Do not smash the cigar on the ashtray like a cigarette. Put the cigar on the ashtray and the cigar will go out after a few minutes. If you want to put the cigar out quickly, you can dip it in water. Either way, make sure the cigar is out before you leave.
How to Smoke?
Smoke the cigar without inhaling the smoke. Fill your mouth with the smoke and enjoy the aroma and flavor for a few seconds before letting the smoke out. Puff once every thirty to sixty seconds. You can expel the smoke through your nose every few puffs. Do not smoke the cigar too quickly, as this will ruin the cigar’s flavor.
The ash from high-quality cigars can stick to the cigar for about an inch. Yet, do not wait for them to fall off; instead, carefully roll the cigar into the ashtray. You can smoke as long as you like, even to the nub of the cigar.
Cigar smoking etiquette requires you to know how to cut the cigar properly, light it evenly, remove the ash at the proper time, and be prepared if someone you are hanging out with wants to smoke with you. You do not necessarily have to spend a fortune on the latter. There are plenty of options available for even under $10.
How to Develop a Palate for Cigars?
You can do this by defining what you like, not just being a bled devotee of a particular brand. The easiest way to do this is to learn to identify the flavor profile of the cigar. The flavor profile is determined by the cigar’s flavor, body, strength, aroma, and finish. The cigar’s flavor is affected by the strength, wrapper leaf, size, and country of origin.
Until you become a cigar artisan, you can take notes on the cigars you try and write down which characteristics you like and which you do not.
How Do Cigars Age and Dry?
High-quality, well-blended cigars require some aging, but bad cigars will be bad even after aging. Typically, cigars mellow as they rest, while larger ring gauge cigars benefit from aging. Cigars will age well if they are stored well. If you keep your cigars outside, even a premium cigar becomes a dry cigar.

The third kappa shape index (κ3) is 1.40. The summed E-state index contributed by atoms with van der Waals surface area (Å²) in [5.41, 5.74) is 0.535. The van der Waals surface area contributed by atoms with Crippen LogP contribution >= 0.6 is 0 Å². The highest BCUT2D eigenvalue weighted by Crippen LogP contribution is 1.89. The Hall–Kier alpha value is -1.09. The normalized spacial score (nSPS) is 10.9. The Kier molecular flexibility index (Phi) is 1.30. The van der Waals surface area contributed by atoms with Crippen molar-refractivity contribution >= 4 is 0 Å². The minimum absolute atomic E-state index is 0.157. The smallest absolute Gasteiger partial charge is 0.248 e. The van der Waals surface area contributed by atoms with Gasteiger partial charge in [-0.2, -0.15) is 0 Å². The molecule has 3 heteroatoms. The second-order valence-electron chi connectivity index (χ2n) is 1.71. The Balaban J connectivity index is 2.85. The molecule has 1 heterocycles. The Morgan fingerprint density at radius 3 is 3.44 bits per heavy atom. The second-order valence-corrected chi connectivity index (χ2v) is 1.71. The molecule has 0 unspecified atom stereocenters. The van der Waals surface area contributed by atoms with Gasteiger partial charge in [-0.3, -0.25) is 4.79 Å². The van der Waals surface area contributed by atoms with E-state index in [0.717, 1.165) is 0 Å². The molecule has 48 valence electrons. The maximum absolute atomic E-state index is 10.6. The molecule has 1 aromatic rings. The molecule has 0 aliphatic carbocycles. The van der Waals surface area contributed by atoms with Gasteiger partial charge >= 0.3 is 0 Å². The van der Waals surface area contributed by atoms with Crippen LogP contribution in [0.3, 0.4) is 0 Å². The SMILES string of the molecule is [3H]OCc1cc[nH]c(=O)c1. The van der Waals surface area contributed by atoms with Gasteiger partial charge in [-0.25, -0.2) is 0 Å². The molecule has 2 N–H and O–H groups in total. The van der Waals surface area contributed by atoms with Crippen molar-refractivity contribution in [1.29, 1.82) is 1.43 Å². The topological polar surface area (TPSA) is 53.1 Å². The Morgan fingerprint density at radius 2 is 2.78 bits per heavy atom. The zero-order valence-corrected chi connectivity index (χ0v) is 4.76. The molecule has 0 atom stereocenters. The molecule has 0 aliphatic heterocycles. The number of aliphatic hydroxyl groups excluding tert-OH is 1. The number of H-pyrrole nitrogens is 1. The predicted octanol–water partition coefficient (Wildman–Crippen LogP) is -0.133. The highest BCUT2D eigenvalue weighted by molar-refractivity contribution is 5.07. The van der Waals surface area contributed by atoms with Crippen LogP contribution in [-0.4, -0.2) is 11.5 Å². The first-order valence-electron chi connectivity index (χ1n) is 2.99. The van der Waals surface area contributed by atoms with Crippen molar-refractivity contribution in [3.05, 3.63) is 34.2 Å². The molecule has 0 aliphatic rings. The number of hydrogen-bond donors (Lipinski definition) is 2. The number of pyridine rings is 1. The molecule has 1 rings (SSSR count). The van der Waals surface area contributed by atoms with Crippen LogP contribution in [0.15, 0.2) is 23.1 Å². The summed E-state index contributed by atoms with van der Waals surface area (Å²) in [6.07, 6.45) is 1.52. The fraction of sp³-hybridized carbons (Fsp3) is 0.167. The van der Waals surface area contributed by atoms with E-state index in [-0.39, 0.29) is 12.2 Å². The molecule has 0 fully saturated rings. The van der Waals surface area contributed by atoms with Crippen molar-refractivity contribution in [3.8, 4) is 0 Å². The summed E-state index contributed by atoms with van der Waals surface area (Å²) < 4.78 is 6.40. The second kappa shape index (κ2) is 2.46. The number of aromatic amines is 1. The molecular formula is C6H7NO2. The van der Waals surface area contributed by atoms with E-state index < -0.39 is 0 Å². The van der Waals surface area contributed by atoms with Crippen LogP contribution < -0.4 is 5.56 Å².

How to Fix it?
Cigars should be stored in an environment with constant temperature and humidity. They should be stored at about 70 % relative humidity and about 70 degrees Fahrenheit. This is the best way for the cigars to age and have the perfect moisture content for smoking.
How to Store the Cigars?
The best way to store your cigars is in a humidor; the best options are made of Spanish cedar. You should maintain the humidor and calibrate its hygrometer. However, be careful when storing your cigars in the humidor for extended periods of time. Cigars change their flavor profile a little after a few weeks, then after a few months, and noticeably after a year or more.
How to Use a Humidor?
Keep the environment inside constant. Turn over the stored cigars regularly. Place the cigar once a month from the top row to the bottom and vice versa.
According to cigar connoisseurs, the general rule is that the aromatic intensity of the cigar should match that of the beverage. Thus, cigars with a lighter profile should be paired with more delicate beverages such as champagne or wine and full-bodied cigars with hard drinks such as whiskey.